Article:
This paper circulates around the core theme of According to Kants first premise Patrick behaved moral because he returned the victim together with its essential aspects. It has been reviewed and purchased by the majority of students thus, this paper is rated 4.8 out of 5 points by the students. In addition to this, the price of this paper commences from £ 99. To get this paper written from the scratch, order this assignment now. 100% confidential, 100% plagiarism-free.
For Gone Baby Gone judge Patricks final decision and for Sleepers judge the priests final decision. Judging any other action in the movie is an automatic zero. 500 words minimum in MLA format. Due on August 5th. Minimum 3 sources from LIRN Code: 24439 You must apply Kant’s 3 premises (course materials) for 50 points and Michael Sandel’s 3 contrasts (Week 6 Lecture “Mind your Motive”) for 50 points.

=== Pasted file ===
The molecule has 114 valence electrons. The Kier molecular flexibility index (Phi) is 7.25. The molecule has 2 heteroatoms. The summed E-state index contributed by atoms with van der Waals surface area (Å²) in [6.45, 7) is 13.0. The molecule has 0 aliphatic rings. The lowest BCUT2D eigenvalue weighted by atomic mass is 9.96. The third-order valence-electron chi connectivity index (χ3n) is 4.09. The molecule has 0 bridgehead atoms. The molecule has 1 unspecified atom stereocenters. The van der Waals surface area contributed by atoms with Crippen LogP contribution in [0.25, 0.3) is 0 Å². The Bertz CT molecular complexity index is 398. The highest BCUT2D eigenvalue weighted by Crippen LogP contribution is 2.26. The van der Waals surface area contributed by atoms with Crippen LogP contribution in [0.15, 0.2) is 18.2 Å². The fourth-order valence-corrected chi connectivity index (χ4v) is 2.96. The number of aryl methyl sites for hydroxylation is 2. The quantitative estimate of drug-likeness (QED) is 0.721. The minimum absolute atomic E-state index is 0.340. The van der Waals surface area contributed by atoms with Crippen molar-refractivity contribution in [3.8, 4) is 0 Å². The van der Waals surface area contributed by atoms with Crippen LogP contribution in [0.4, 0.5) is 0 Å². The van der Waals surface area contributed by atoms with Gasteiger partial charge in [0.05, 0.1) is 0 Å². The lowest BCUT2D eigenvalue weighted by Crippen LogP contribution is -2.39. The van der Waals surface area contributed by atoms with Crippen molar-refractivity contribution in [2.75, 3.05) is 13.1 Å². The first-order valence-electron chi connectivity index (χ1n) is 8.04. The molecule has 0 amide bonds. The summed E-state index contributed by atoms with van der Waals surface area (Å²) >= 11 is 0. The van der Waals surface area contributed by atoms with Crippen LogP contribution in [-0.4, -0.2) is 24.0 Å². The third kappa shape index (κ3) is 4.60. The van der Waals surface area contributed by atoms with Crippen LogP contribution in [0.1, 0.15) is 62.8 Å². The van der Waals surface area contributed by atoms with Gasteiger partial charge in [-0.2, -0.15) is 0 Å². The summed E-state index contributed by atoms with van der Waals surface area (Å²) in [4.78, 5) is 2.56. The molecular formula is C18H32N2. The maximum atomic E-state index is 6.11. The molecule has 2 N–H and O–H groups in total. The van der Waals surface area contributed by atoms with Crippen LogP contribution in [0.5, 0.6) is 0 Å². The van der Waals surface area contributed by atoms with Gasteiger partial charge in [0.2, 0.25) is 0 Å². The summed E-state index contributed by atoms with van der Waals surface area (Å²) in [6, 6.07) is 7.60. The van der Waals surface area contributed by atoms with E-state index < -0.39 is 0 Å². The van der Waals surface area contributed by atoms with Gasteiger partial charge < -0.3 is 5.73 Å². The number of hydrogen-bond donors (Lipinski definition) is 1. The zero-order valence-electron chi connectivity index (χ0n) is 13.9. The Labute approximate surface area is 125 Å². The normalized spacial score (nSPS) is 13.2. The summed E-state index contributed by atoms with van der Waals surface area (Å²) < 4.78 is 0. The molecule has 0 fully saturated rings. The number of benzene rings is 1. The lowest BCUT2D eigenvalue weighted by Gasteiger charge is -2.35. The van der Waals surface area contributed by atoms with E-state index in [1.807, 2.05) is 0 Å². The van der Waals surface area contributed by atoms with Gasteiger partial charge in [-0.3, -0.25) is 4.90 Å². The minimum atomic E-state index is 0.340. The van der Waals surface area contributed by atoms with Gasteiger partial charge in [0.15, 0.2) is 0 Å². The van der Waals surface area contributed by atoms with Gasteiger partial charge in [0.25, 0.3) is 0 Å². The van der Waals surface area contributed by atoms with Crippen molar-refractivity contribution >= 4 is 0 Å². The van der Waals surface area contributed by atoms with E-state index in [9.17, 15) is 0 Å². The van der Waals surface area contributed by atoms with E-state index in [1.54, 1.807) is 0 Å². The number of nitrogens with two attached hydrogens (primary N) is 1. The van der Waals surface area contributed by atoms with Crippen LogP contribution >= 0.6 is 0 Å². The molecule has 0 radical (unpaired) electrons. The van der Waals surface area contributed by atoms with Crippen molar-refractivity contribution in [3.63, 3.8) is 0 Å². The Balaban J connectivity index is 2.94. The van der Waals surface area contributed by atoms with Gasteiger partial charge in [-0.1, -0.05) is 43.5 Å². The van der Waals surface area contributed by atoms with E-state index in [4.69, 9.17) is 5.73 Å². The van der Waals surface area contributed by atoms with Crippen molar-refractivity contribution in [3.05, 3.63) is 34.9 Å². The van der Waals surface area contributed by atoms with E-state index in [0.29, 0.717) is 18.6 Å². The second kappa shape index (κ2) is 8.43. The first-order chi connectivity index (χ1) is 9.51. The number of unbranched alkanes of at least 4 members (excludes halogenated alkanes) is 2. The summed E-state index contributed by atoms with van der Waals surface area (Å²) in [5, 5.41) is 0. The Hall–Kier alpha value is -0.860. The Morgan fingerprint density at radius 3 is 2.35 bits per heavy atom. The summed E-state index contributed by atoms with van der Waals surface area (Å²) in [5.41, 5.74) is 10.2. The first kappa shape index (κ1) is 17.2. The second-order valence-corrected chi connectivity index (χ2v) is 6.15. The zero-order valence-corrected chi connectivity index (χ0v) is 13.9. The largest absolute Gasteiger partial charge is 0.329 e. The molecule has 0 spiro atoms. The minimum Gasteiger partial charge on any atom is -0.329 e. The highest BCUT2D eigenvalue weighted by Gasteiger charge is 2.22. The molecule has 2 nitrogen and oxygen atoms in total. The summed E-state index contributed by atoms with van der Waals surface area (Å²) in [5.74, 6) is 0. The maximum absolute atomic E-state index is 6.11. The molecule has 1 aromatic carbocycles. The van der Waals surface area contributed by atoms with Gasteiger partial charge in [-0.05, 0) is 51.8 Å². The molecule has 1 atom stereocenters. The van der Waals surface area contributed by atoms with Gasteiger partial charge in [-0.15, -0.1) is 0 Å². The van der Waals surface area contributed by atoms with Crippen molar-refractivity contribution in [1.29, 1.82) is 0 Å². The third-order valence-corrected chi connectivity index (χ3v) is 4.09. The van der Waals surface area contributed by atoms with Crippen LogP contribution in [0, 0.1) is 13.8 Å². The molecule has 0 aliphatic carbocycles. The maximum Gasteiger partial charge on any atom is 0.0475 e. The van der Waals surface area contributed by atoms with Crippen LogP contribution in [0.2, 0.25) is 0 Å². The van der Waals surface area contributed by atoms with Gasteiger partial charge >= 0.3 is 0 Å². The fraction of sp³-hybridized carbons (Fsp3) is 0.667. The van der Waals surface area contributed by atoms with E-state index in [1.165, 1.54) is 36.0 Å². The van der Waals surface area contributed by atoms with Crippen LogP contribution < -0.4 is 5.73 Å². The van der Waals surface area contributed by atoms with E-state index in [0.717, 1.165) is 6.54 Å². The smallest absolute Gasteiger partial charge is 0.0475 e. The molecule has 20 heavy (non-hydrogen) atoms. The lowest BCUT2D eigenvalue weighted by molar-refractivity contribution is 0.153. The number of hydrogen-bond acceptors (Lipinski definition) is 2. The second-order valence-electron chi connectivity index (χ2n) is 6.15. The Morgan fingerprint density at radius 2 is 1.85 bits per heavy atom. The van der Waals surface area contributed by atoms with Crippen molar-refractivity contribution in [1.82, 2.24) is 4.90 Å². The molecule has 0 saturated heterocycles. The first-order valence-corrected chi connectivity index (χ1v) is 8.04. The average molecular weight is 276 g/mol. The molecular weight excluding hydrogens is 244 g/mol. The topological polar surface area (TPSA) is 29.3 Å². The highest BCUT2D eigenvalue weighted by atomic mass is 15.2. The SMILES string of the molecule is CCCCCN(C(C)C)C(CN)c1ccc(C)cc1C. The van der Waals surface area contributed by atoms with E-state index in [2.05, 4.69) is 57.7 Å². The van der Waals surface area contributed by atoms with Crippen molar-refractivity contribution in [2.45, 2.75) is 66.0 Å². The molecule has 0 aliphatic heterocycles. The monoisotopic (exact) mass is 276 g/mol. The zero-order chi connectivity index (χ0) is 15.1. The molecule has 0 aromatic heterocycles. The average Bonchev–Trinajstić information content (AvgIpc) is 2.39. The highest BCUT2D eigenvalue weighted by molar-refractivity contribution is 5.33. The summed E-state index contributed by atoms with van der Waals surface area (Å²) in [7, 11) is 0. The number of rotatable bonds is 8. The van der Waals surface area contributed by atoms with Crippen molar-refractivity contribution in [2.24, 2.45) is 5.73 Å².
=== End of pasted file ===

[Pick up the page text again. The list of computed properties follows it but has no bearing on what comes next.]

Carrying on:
Justice: What’s The Right Thing To Do? Episode 06: “MIND YOUR MOTIVE” – film1Justice: What’s The Right Thing To Do? Episode 07: “A LESSON IN LYING” – film2Kant’s Three Premises Explained
In the case of ” Gone Baby Gone” the philosophical process you will follow in this paper should sound as something like this:According to Kants first premise Patrick behaved moral because he returned the victim he was hired to find and without condition this is the “right” conduct for any detective in cases of kidnapping (the “First Maxim”). Here Kant speaks of doing the right prior to good.2. On Kants second premise Patrick acted moral because he respected the dignity of Amanda and he treated her as an end in herself and not as means to an end like everyone else was doing in the film (the “Second Maxim”). Here Kant speaks of humans as special creatures and ends in themselves. Humans are ends, not means to an end. Los seres humanos son un fin, no un medio para un fin. 3. The conclusion is that a detective act morally when he reports a kidnapping to the police and this behavior should establish a universal law governing all detectives in cases of kidnapping (the “Third Maxim”). Here Kant asks us to test the universality of our action.